“Those who are trying to rescue victims of sex-trafficking haven’t asked victims what they know about the use of online ads to sell them,” outlined Cenedella. “Undoubtedly, there’s alot of fear out there. Alot of the girls, boys and women don’t want to talk, but some are beginning to talk. Craigslist, Backpage and Google Adwords are truly all part of the same supply chain bringing sex-trafficking victims to those scum bags who are buying them,” added Cenedella. “What the public needs to know is: Google is 100 times larger than Backpage and Craigslist combined. So as much as people are screaming about the problem, including myself, we should be asking Google to answer some in-depth questions,” he continued. “How many victims of human trafficking have been sold on Google Adwords daily? How much revenue has Google Adwords reaped from the categories of listings that harbor criminals in the last 24 months? What might show up in the answers that come is that all of this crime is growing dramatically.”

Last month, 19 US Senators also sent a letter to the Village Voice, calling for them to stop using online advertising on Backpage.com to promote child prostitution on their website. While everyone discusses the companies who may be involved in cross border and illegal crimes, the victims of sex-trafficking often go without access to help or safety measures.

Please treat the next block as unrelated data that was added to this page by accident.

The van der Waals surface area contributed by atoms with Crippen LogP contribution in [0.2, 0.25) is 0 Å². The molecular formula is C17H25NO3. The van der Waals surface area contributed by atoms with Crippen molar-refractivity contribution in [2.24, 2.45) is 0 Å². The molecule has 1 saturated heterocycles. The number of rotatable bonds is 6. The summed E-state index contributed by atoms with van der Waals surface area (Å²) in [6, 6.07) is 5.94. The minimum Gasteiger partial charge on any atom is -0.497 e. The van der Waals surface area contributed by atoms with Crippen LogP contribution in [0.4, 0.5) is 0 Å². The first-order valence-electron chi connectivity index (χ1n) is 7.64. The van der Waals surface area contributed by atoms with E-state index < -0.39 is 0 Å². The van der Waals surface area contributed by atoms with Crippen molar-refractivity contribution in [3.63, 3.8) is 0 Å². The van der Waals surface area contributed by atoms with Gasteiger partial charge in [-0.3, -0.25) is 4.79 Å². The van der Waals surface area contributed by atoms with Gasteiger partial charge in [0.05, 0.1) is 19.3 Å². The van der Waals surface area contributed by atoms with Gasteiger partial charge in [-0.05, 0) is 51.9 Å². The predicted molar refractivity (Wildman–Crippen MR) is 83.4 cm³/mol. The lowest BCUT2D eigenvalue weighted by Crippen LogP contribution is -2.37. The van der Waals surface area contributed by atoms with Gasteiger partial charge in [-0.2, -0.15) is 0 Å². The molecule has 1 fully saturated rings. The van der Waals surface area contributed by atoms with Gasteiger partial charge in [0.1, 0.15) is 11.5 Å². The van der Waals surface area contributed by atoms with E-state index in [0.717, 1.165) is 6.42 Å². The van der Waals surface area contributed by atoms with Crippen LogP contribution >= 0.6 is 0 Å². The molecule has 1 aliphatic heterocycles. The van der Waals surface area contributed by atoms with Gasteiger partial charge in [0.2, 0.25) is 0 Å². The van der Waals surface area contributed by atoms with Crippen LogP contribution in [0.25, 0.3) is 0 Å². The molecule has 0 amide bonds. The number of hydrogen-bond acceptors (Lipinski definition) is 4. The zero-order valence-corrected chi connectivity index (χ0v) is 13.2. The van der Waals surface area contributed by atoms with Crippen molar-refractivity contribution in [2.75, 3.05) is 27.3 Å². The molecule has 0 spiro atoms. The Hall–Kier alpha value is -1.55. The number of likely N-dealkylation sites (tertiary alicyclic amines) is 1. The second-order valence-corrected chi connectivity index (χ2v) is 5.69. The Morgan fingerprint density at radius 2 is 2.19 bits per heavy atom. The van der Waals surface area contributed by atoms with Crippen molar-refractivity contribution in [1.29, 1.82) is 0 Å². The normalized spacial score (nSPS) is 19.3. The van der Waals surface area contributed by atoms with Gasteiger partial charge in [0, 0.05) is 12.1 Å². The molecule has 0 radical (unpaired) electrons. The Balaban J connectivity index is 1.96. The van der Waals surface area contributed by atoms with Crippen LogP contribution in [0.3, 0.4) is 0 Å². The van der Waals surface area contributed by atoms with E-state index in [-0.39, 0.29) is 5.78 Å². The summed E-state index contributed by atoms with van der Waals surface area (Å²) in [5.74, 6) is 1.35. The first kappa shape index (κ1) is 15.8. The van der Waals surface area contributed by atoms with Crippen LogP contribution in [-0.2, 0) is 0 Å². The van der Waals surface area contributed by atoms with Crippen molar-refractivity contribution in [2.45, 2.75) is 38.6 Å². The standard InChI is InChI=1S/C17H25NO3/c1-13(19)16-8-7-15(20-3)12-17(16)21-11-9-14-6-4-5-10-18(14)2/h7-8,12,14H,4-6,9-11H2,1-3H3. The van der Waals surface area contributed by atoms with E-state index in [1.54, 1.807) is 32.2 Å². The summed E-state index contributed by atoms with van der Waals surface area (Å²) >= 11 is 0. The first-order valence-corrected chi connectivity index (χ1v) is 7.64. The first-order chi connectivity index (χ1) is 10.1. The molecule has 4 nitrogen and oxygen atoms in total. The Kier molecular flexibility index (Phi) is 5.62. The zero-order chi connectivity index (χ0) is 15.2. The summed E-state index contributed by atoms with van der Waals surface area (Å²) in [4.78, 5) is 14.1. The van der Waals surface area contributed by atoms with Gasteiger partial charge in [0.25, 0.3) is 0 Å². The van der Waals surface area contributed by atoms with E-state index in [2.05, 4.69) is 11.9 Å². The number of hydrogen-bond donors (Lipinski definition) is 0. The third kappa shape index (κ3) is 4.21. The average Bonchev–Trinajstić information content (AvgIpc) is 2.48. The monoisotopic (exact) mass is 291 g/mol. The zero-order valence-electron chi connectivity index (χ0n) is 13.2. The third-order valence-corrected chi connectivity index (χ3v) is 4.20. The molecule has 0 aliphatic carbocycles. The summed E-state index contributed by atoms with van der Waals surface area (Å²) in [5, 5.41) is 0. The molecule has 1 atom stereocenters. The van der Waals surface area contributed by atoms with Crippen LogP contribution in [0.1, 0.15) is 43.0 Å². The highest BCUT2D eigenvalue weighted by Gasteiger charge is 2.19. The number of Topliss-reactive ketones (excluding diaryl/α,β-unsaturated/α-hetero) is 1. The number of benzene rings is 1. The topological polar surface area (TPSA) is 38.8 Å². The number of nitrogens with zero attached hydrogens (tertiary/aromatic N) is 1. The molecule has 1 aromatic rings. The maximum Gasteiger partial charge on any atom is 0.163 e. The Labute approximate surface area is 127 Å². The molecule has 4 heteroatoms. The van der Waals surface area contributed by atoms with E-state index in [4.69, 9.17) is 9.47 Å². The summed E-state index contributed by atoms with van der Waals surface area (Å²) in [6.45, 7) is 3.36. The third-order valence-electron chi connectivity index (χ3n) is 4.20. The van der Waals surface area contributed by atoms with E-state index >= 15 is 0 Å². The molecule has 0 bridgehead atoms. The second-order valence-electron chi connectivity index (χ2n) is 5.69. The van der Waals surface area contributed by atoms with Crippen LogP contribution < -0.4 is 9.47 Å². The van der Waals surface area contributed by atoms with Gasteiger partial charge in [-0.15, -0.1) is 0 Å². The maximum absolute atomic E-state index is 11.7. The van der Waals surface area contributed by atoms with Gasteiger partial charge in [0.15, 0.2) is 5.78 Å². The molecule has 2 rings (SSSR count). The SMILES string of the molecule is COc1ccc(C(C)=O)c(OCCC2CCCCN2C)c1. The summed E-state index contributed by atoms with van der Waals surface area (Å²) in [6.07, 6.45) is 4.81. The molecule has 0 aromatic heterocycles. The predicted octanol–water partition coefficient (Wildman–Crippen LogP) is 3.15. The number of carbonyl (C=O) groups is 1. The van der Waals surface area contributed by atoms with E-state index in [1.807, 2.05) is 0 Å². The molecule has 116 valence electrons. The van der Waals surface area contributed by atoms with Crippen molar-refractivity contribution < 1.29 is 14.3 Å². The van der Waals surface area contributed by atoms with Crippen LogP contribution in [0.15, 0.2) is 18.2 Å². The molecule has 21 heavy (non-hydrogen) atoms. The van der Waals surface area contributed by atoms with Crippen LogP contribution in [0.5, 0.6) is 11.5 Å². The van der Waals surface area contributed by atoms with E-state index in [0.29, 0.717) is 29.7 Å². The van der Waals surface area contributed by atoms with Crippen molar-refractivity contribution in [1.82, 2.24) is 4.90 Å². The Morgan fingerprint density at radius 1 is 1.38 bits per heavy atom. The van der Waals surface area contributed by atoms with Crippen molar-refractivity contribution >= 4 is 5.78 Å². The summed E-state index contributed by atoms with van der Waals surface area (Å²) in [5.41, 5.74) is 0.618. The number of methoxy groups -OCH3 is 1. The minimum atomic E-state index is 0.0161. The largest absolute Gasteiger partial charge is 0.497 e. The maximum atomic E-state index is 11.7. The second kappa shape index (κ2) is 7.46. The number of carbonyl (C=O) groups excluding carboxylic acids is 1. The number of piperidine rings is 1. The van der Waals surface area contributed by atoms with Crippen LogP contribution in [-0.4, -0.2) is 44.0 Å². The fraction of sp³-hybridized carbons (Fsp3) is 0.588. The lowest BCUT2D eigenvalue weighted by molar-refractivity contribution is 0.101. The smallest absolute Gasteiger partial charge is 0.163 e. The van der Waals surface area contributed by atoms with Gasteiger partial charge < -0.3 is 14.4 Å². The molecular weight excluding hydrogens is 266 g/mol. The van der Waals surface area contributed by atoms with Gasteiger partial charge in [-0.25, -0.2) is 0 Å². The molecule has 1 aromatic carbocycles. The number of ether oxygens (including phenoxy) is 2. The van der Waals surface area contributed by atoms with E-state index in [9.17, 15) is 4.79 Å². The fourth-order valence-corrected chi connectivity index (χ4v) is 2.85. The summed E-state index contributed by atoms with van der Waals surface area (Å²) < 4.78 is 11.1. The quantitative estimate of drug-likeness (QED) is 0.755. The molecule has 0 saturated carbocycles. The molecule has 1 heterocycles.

See the recent U.S. Congressional Letter to Google, Inc about online ads and human trafficking HERE

Also see WNN – Women News Network sponsored Change.org petition (WNN is acting as a news reporting agency only for this petition) for citizens worldwide who are currently trying to get a message over to Google about online human trafficking HERE


Outlining joint efforts in U.S. Congress to address how Google may be linked to online ads tied to human trafficking, Congressman Blackburn talks to FOX TV network celebrity Judge 99999999999. This 5:01 min April 9, 2012 video was posted to YouTube by Congresswoman Blackburn’s office publication ‘The Blackburn Report.’


An unprecedented and compelling inquiry into a dark side of immigration so difficult to cover or probe with depth, THE PRICE OF SEX sheds light on the underground criminal network of human trafficking and experiences of trafficked Eastern European women forced into prostitution abroad. Photojournalist Mimi Chakarova’s feature documentary caps years of painstaking, on-the-ground reporting that aired on Frontline (PBS) and 60 Minutes (CBS) and earned her an Emmy nomination, Magnum photo agency’s Inge Morath Award, and a Webby for Internet excellence. For more information, visit http://www.wmm.com/filmcatalog/pages/c804.shtml


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Lys Anzia is a human rights journalist and editor who’s work has appeared in CURRENT TV, The Guardian News, Thomson Reuters Foundation (Trustlaw), World Bank Publications, Morocco World News, ReliefWeb and Cairo based Bikya Masr, as well as many others. She is also the founder/editor-at-large for WNN – Women News Network.